Advertising is eating social media.
Every tenth post in your Instagram-Feed is irrelevant advertising, Facebook needs constant feeding of the ‘boost this post’ slot machine or you won’t get your message through, social media influencers are in hot water for undeclared promotions and cooperations. What is going on?
Advertising is eating social media. That’s what is going on.
Back in the days, a simple model was used to categorize and explain different types of online communication channels: The famous Paid, Owned, Earned Model. If you’re not familiar with it, here’s the gist:
- Owned media are your own channels. Think website or newsletter.
- Paid media are connections you paid for. Think Google AdWords, or Facebook Ads.
- Earned media are connections you ‚earn‘ by you being you. Think followers on Twitter or Instagram.
For more background, see this Forrester Blog post from 2009. (Funnily enough, the linked blog post explains that advertising will see a diminished importance when in fact it is again the driving force of online communications).
I think it’s safe to say that the dynamic in years between the Forrester blogpost and today is a shift from owned to earned media, due to the astonishing growth of social media platforms. While owned assets like websites or newsletters are considered the foundation of an online presence, it’s social media where the engagement with the brands customers actually happens.
Another thing we’ve seen is a steady increase of online advertising spending, leading to a bigger absolute size of the paid part. Interestingly, „Earned Media Channels“ (read: Social Media) make up a substantial portion of that pie.
Because as social media matured, it needed to find a business model that allowed it to generate sustainable income — just like any other company.
And one by one, they chose the dumbest, but simplest business model there is: The business model of publishing advertisements. (Notice that I didn’t say the easiest)
So, what we’re seeing is advertising taking over social media.
Social media was always about two things: Authenticity and relevance. The advertising business model is hurting both:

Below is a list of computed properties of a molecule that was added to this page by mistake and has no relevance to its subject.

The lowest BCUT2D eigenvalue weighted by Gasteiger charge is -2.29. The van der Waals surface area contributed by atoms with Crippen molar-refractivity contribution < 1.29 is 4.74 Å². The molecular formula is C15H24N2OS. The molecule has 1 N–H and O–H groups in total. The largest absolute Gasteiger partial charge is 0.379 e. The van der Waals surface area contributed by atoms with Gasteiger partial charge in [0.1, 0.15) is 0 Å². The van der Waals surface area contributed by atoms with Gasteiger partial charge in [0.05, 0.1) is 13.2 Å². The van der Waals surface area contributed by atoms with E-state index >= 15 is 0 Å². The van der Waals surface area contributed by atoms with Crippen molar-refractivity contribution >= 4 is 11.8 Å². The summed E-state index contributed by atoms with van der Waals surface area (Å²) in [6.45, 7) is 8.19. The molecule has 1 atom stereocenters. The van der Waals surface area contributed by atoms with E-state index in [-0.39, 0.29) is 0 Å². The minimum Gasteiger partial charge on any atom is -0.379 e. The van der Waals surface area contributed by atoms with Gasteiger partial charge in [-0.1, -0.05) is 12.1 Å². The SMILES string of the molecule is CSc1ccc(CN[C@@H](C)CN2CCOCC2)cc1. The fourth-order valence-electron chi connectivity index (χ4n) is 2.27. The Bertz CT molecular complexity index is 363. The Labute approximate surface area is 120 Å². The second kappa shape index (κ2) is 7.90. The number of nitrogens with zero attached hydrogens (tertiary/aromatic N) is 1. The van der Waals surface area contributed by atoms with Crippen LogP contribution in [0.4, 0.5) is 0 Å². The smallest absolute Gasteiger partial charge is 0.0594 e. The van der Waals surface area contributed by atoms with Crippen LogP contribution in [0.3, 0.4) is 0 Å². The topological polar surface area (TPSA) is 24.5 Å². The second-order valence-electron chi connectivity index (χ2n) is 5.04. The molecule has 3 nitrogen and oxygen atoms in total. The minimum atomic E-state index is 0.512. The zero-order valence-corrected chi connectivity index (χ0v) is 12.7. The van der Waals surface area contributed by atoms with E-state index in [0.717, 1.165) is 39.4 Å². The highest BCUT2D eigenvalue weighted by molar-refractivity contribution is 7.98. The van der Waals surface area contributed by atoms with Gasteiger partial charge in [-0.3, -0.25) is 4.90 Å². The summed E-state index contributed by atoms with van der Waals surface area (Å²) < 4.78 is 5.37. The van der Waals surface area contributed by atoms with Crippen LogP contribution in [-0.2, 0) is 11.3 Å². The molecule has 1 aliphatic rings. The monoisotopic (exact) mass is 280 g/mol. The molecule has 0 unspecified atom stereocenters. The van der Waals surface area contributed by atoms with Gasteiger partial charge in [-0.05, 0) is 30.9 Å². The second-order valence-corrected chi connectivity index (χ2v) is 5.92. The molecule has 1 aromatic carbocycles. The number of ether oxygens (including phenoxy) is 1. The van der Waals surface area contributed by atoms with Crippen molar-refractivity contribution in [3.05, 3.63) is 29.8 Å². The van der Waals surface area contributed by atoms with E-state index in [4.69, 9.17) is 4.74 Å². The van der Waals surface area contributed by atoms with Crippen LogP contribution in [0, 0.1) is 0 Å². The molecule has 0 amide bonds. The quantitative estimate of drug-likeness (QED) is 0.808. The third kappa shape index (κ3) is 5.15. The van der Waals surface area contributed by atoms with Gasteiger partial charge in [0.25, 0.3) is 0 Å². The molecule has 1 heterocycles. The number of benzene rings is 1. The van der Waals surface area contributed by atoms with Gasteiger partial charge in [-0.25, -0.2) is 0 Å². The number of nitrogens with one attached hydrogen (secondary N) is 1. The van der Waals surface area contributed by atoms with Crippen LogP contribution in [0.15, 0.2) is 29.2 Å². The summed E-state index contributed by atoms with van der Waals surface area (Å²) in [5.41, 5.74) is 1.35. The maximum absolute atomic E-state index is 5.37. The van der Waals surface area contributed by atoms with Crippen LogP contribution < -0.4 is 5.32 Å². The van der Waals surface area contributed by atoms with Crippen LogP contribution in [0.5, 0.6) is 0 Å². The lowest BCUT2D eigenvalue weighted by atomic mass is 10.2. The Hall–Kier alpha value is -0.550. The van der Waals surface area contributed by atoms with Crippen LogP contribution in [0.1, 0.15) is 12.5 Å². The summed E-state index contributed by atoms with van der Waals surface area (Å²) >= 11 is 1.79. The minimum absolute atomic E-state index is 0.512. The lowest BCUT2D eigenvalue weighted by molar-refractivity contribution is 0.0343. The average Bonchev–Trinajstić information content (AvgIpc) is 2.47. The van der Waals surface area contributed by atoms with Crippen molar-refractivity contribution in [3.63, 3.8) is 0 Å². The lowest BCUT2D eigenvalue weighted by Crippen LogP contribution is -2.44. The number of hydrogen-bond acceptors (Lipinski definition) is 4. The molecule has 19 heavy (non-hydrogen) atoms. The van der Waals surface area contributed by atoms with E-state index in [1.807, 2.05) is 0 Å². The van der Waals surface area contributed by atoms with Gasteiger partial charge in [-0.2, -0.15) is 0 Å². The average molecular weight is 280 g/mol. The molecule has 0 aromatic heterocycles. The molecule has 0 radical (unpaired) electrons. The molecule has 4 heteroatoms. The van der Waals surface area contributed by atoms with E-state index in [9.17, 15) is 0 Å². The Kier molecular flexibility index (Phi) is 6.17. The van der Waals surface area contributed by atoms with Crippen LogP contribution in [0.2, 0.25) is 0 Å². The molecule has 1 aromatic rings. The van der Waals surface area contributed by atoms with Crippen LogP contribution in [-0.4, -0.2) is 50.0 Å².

Advertising hurts social media relevance
I already follow the brands I like on social media. The chance that a random ad can substantially contribute to the relevance of my feed is unsurprisingly small.
Advertising hurts social media authenticity
Escaping bought messages was the main reason why I signed up for social media in the first place. If you pay influencers to peddle marketing messages, I can go back to watching TV as well. And if those influencers don’t openly declare their relationships with brands, I might get the feeling that everyone on that platform is just trying to sell something.
As can be expected, there is some backlash to social media tactics, and it is gaining momentum. If you believe in the Canary in a coal mine model, and agree that your most savvy users are the canaries, not the miners, then you should start paying attention.
What does that mean for brands? Right now, we see an overspill of paid advertising tactics into earned brand-customer connections. This will only intensify and transform the online landscape from “owned, paid, earned” to “owned, paid, paid-with-an-increased-entry-barrier”.
If social media channels do get reduced to advertising outlets, users perceptions of them will change dramatically. And you probably don’t want to be caught up in that.
It is then that carefully cultivated owned connections between brands and their customers will shine. Connections that are authentic, honest, and made of mutual respect.
Let’s start building those connections, because it takes time and effort.